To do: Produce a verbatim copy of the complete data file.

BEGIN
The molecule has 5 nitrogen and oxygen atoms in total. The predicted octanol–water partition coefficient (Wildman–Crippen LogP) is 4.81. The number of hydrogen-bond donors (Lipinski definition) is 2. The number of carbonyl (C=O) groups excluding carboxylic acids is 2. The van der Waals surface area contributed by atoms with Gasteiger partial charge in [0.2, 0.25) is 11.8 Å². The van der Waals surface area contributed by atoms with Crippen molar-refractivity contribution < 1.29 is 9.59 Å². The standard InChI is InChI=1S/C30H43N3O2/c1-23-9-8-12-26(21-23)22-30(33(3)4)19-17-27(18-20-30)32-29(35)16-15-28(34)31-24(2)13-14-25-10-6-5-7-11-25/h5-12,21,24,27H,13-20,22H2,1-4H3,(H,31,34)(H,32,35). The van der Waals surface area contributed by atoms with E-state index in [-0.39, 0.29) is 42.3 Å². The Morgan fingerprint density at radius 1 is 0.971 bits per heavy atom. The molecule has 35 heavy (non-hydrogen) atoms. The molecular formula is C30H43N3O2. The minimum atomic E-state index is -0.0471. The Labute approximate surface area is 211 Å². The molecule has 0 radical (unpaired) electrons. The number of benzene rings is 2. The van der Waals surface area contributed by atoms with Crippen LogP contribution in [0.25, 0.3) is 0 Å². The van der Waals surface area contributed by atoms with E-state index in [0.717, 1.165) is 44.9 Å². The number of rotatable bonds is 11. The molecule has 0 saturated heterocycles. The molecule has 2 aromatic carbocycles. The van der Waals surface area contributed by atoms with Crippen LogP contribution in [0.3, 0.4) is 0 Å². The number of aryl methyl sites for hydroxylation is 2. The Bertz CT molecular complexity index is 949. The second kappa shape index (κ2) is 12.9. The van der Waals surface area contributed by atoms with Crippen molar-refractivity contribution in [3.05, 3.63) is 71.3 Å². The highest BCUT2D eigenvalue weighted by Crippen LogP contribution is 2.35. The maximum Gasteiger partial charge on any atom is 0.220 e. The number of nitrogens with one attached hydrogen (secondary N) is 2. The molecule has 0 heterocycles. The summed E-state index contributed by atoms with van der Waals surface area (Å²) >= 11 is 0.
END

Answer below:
The molecule has 5 nitrogen and oxygen atoms in total. The predicted octanol–water partition coefficient (Wildman–Crippen LogP) is 4.81. The number of hydrogen-bond donors (Lipinski definition) is 2. The number of carbonyl (C=O) groups excluding carboxylic acids is 2. The van der Waals surface area contributed by atoms with Gasteiger partial charge in [0.2, 0.25) is 11.8 Å². The van der Waals surface area contributed by atoms with Crippen molar-refractivity contribution < 1.29 is 9.59 Å². The standard InChI is InChI=1S/C30H43N3O2/c1-23-9-8-12-26(21-23)22-30(33(3)4)19-17-27(18-20-30)32-29(35)16-15-28(34)31-24(2)13-14-25-10-6-5-7-11-25/h5-12,21,24,27H,13-20,22H2,1-4H3,(H,31,34)(H,32,35). The van der Waals surface area contributed by atoms with E-state index in [-0.39, 0.29) is 42.3 Å². The Morgan fingerprint density at radius 1 is 0.971 bits per heavy atom. The molecule has 35 heavy (non-hydrogen) atoms. The molecular formula is C30H43N3O2. The minimum atomic E-state index is -0.0471. The Labute approximate surface area is 211 Å². The molecule has 0 radical (unpaired) electrons. The number of benzene rings is 2. The van der Waals surface area contributed by atoms with Crippen LogP contribution in [0.25, 0.3) is 0 Å². The van der Waals surface area contributed by atoms with E-state index in [0.717, 1.165) is 44.9 Å². The number of rotatable bonds is 11. The molecule has 0 saturated heterocycles. The molecule has 2 aromatic carbocycles. The van der Waals surface area contributed by atoms with Crippen LogP contribution in [0.3, 0.4) is 0 Å². The number of aryl methyl sites for hydroxylation is 2. The Bertz CT molecular complexity index is 949. The second kappa shape index (κ2) is 12.9. The van der Waals surface area contributed by atoms with Crippen molar-refractivity contribution in [3.05, 3.63) is 71.3 Å². The highest BCUT2D eigenvalue weighted by Crippen LogP contribution is 2.35. The maximum Gasteiger partial charge on any atom is 0.220 e. The number of nitrogens with one attached hydrogen (secondary N) is 2. The molecule has 0 heterocycles. The summed E-state index contributed by atoms with van der Waals surface area (Å²) >= 11 is 0.